THE SELFISH COMMERCIAL GENE
L R B Mann Ph.D.
- "Nuclear fission is
scientifically understood, and we have the technology based on that science -
nuclear power reactors - commercially mature."
- "Electricity from
nuclear power stations will be reliable, clean, and so cheap we often won't
bother to meter it."
Such euphoric claims went practically unchallenged for as long as a decade from the late 1950s. Then in the late 1960s a few scientists began to tell the public that nuclear reactors could devastate huge areas, and that even if nothing goes wrong at the reactor the spent fuel poses serious hazards. Fortunately for my little country, other sources of electricity (hydro and geothermal) were obviously cheaper so that it was not until the 1960s that our government's nuclear power programme began. The same New Zealand bureaucrats who in 1966 proudly paraded foreign experts planning a nuclear station at Baring Head (12 miles from Parliament) were by 1974 bitterly defensive when the First New Zealand Energy Conference featured1 the leading scientific critic of nuclear power, Henry Kendall of M.I.T. Then the Campaign for Non-nuclear Futures - a terminating ad hoc coalition - got going. By 1979 a Royal Commission of Inquiry had, in effect, laid the programme gently to rest; no-one of any importance has tried to revive it.
But let us never forget
that several hundred nuclear power reactors were foisted on the world, and
many thousands of people doomed by the 1986
The recent smug status of genetic engineering eerily recalls that period in the early 1960s when nuclear reactors were "commercialised" on the basis of enthusiasts' claims of understanding & control. New ranks of enthusiastic experts now tell us there's no significant threat from artificial gene transfers: no great harm could result, and any minor mishaps are (they claim) so unlikely that you can forget the hypothetical notion. "The hazards imagined in the mid-'70s have turned out to be unreal" is a typical recent expert quote.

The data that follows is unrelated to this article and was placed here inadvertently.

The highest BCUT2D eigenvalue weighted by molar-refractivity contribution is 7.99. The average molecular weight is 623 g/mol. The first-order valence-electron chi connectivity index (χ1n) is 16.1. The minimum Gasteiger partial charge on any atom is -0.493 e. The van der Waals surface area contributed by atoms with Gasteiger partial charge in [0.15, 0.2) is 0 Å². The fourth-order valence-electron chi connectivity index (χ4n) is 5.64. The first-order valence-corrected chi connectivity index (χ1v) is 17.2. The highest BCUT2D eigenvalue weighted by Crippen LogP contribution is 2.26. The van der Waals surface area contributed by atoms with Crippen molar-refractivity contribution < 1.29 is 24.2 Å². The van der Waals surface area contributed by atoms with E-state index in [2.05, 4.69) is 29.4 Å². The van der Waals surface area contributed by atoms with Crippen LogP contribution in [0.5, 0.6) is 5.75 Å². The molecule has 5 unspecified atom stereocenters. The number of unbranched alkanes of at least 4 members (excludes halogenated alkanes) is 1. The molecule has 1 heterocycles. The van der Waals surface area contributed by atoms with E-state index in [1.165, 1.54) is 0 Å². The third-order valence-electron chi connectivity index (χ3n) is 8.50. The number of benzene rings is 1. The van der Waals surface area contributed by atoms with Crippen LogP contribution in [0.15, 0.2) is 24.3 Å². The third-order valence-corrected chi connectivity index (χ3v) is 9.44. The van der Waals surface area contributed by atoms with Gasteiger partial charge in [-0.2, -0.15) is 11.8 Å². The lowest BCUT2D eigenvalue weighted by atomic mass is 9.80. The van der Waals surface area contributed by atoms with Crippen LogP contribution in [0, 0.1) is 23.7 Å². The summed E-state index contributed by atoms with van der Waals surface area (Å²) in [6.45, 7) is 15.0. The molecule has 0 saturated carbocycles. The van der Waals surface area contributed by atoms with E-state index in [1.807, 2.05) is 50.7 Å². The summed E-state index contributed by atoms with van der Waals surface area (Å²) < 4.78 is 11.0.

Alongside airy dismissal of the dangers, the promised benefits are wildly exaggerated - for example, millions of venture-capital dollars have been procured by claims of imminent production of "pharmaceutical proteins" which in truth are nowhere near medical use and can in at least one case be already obtained free!
The nuclear/GE analogy, first propounded by Simring2, and recently taken up anew by Nobel prizewinner Prof. J. Rotblat and by Prof. Liebe Cavalieri, has been oddly neglected. There are very important similarities, but also I will point out some differences.
Some countries are further
Some of these local experts said they want public discussion, with full information; one of them even claimed this is already happening. The university's gender ('Equal Opportunity') police inserted a woman discussant for the final lecture - but no biologist or ethicist suspected of opposing GE.
"We have the technology" intoned these top-ranking biological scientists several of whom had previously invited & publicised, while protecting from discussion, Richard 'Selfish Gene' Dawkins3. In dismissing metaphysics Dawkins ascribes the coherence of evolution, and even properties such as intentionality, to mere molecules (viz. DNA), while denying morality and asserting that there is no plan or sense in evolution. If all is senseless, then nothing can be wrong4. This is the star biologist who serves to justify, by the novel trick of reducing it to meaninglessness, the breathtaking hubris of genetic engineering.